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abstract = "OBJECTIVE - The Veterans Affairs Cooperative Study in Type 2 Diabetes Mellitus (VA CSDM) was a multicenter randomized prospective study of 153 male type 2 diabetic patients to assess the ability to sustain clinically significant glycemic separation between intensive and standard treatment arms. A trend toward an excess of combined cardiovascular events in the intensive treatment arm of this trial was reported earlier. The present analysis was done to evaluate the effect of 2 years of intensive glycemic control on the left ventricular (LV) function. RESEARCH DESIGN AND METHODS - The patients were randomized to intensive step treatment with insulin alone or with sulfonylurea (intensive treatment arm [INT], n = 75) or to standard once-daily insulin injection (standard treatment arm [STD], n = 78) treatment. A total of 136 patients (standard treatment arm [STD], n = 70; INT, n = 66) had radionuclide ventriculography at entry and at 24 months for the assessment of LV function. RESULTS - There was no difference in the mean LV ejection fraction (at entry: STD 57.1 ± 9.51{\%}; INT 58.1 ± 8.7{\%}; at 24 months: STD 57.3 ± 10.8{\%}, INT 59.5 ± 10.7{\%}), peak filling rate (at entry: STD 2.6 ± 0.7 end diastolic volume per second, INT 2.4 ± 0.8 end diastolic volume per second; at 24 months: STD 2.7 ± 1.0 end diastolic volume per second, INT 2.5 ± 0.7 end diastolic volume per second), or time to peak filling rate (at entry: STD 195.3 ± 69.5 ms, INT 185.6 ± 62.4 ms; at 24 months: STD 182.6 ± 64.8 ms, INT 179.2 ± 61.2 ms) between the 2 treatment arms. A subgroup analysis of 104 patients (STD, n = 53; INT, n = 51) that omitted individuals with intervening cardiac events/revascularization or a change in cardioactive medications also showed no difference in the LV function at entry and at 24 months between the 2 groups. Abnormal LV ejection fraction at baseline predicted cardiac events (interval between cardiac beats [RR] = 2.5). CONCLUSIONS Two years of intensive glycemic control does not affect the LV systolic or diastolic function in patients with type 2 diabetes.",
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T1 - Two years of intensive glycemic control and left ventricular function in the veterans affairs cooperative study in type 2 diabetes mellitus (VA CSDM)

AU - Pitale, S. U.

AU - Abraira, C.

AU - Emanuele, N. V.

AU - McCarren, M.

AU - Henderson, W. G.

AU - Pacold, I.

AU - Bushnell, D.

AU - Colwell, J. A.

AU - Nuttall, F. Q.

AU - Levin, S. R.

AU - Sawin, C. T.

AU - Comstock, J. P.

AU - Silbert, C.

PY - 2000/9/20

Y1 - 2000/9/20

N2 - OBJECTIVE - The Veterans Affairs Cooperative Study in Type 2 Diabetes Mellitus (VA CSDM) was a multicenter randomized prospective study of 153 male type 2 diabetic patients to assess the ability to sustain clinically significant glycemic separation between intensive and standard treatment arms. A trend toward an excess of combined cardiovascular events in the intensive treatment arm of this trial was reported earlier. The present analysis was done to evaluate the effect of 2 years of intensive glycemic control on the left ventricular (LV) function. RESEARCH DESIGN AND METHODS - The patients were randomized to intensive step treatment with insulin alone or with sulfonylurea (intensive treatment arm [INT], n = 75) or to standard once-daily insulin injection (standard treatment arm [STD], n = 78) treatment. A total of 136 patients (standard treatment arm [STD], n = 70; INT, n = 66) had radionuclide ventriculography at entry and at 24 months for the assessment of LV function. RESULTS - There was no difference in the mean LV ejection fraction (at entry: STD 57.1 ± 9.51%; INT 58.1 ± 8.7%; at 24 months: STD 57.3 ± 10.8%, INT 59.5 ± 10.7%), peak filling rate (at entry: STD 2.6 ± 0.7 end diastolic volume per second, INT 2.4 ± 0.8 end diastolic volume per second; at 24 months: STD 2.7 ± 1.0 end diastolic volume per second, INT 2.5 ± 0.7 end diastolic volume per second), or time to peak filling rate (at entry: STD 195.3 ± 69.5 ms, INT 185.6 ± 62.4 ms; at 24 months: STD 182.6 ± 64.8 ms, INT 179.2 ± 61.2 ms) between the 2 treatment arms. A subgroup analysis of 104 patients (STD, n = 53; INT, n = 51) that omitted individuals with intervening cardiac events/revascularization or a change in cardioactive medications also showed no difference in the LV function at entry and at 24 months between the 2 groups. Abnormal LV ejection fraction at baseline predicted cardiac events (interval between cardiac beats [RR] = 2.5). CONCLUSIONS Two years of intensive glycemic control does not affect the LV systolic or diastolic function in patients with type 2 diabetes.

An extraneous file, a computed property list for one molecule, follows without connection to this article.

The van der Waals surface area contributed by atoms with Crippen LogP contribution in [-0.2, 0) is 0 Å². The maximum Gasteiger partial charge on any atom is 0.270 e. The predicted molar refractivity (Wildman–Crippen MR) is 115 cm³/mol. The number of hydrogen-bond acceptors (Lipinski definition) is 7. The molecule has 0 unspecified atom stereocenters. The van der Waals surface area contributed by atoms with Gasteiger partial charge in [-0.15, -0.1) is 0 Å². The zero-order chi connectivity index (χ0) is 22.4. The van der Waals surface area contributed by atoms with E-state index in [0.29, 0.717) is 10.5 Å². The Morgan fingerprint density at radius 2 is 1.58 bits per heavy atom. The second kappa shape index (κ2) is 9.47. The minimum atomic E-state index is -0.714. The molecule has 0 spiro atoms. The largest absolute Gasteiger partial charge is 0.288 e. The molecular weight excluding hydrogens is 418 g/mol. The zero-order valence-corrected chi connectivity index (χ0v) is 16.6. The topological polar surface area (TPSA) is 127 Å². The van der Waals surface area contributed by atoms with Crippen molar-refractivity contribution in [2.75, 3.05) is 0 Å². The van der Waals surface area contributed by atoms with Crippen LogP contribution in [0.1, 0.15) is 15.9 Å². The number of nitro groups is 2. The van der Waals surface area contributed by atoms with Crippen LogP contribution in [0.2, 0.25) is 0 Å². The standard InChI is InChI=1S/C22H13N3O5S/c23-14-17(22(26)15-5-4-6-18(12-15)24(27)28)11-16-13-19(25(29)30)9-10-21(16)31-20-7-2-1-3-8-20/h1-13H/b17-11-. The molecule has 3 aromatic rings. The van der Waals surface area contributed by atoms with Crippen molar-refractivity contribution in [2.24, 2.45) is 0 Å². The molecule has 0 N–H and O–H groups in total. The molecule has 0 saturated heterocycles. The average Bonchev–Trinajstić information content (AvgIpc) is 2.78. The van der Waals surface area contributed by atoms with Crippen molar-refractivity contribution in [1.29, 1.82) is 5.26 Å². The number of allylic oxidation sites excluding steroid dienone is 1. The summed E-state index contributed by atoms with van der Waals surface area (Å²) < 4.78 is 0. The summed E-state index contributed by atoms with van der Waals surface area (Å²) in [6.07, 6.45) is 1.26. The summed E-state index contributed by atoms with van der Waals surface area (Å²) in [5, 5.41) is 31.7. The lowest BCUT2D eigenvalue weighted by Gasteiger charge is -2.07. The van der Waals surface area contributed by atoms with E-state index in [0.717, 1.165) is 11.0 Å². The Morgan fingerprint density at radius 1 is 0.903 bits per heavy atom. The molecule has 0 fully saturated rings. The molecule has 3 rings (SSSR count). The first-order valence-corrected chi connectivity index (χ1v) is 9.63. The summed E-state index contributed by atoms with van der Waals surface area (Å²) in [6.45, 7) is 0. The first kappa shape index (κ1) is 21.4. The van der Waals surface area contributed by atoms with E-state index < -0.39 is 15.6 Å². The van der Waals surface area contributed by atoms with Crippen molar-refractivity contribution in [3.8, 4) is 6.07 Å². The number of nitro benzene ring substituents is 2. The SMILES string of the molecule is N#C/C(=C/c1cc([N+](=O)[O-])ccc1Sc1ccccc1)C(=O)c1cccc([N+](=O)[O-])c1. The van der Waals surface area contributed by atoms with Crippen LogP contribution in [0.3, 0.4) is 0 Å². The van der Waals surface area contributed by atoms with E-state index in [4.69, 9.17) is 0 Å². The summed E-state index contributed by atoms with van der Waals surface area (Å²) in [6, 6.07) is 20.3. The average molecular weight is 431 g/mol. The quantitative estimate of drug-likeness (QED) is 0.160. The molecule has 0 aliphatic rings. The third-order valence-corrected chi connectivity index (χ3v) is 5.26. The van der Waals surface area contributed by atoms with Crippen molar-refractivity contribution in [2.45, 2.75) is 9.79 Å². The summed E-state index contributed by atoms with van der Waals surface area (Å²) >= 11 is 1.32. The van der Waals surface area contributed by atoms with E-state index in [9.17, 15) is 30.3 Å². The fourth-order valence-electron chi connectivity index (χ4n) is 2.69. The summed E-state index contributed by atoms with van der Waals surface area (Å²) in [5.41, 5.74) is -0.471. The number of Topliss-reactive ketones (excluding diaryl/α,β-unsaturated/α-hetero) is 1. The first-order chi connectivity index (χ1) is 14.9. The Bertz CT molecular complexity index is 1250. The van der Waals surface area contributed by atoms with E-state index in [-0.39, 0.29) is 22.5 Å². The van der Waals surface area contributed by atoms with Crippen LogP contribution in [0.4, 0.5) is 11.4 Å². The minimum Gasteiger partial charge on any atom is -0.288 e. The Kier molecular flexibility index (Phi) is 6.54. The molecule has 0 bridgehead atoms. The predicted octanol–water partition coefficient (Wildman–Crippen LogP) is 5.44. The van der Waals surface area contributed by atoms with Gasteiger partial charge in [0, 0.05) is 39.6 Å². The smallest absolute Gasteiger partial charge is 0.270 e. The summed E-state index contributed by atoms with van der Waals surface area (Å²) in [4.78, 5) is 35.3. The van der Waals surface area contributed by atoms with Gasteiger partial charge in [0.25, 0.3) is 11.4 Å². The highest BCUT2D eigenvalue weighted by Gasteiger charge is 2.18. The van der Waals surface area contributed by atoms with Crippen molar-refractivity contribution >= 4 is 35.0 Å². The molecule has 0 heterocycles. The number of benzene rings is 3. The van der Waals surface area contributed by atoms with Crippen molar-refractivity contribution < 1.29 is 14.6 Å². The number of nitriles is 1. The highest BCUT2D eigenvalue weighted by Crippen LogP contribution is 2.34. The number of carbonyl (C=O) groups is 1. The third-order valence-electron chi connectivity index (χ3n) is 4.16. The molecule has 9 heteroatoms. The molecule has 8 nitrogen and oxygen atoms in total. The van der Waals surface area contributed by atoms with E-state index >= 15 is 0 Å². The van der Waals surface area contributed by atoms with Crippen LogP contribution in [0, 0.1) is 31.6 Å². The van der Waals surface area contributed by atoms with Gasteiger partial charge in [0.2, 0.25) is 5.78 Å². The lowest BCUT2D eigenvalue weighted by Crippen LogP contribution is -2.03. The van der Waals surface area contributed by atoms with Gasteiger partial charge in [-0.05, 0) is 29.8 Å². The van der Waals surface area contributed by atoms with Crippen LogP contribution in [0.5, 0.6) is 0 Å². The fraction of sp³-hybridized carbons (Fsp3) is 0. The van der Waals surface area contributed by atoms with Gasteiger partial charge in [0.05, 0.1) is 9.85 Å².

AB - OBJECTIVE - The Veterans Affairs Cooperative Study in Type 2 Diabetes Mellitus (VA CSDM) was a multicenter randomized prospective study of 153 male type 2 diabetic patients to assess the ability to sustain clinically significant glycemic separation between intensive and standard treatment arms. A trend toward an excess of combined cardiovascular events in the intensive treatment arm of this trial was reported earlier. The present analysis was done to evaluate the effect of 2 years of intensive glycemic control on the left ventricular (LV) function. RESEARCH DESIGN AND METHODS - The patients were randomized to intensive step treatment with insulin alone or with sulfonylurea (intensive treatment arm [INT], n = 75) or to standard once-daily insulin injection (standard treatment arm [STD], n = 78) treatment. A total of 136 patients (standard treatment arm [STD], n = 70; INT, n = 66) had radionuclide ventriculography at entry and at 24 months for the assessment of LV function. RESULTS - There was no difference in the mean LV ejection fraction (at entry: STD 57.1 ± 9.51%; INT 58.1 ± 8.7%; at 24 months: STD 57.3 ± 10.8%, INT 59.5 ± 10.7%), peak filling rate (at entry: STD 2.6 ± 0.7 end diastolic volume per second, INT 2.4 ± 0.8 end diastolic volume per second; at 24 months: STD 2.7 ± 1.0 end diastolic volume per second, INT 2.5 ± 0.7 end diastolic volume per second), or time to peak filling rate (at entry: STD 195.3 ± 69.5 ms, INT 185.6 ± 62.4 ms; at 24 months: STD 182.6 ± 64.8 ms, INT 179.2 ± 61.2 ms) between the 2 treatment arms. A subgroup analysis of 104 patients (STD, n = 53; INT, n = 51) that omitted individuals with intervening cardiac events/revascularization or a change in cardioactive medications also showed no difference in the LV function at entry and at 24 months between the 2 groups. Abnormal LV ejection fraction at baseline predicted cardiac events (interval between cardiac beats [RR] = 2.5). CONCLUSIONS Two years of intensive glycemic control does not affect the LV systolic or diastolic function in patients with type 2 diabetes.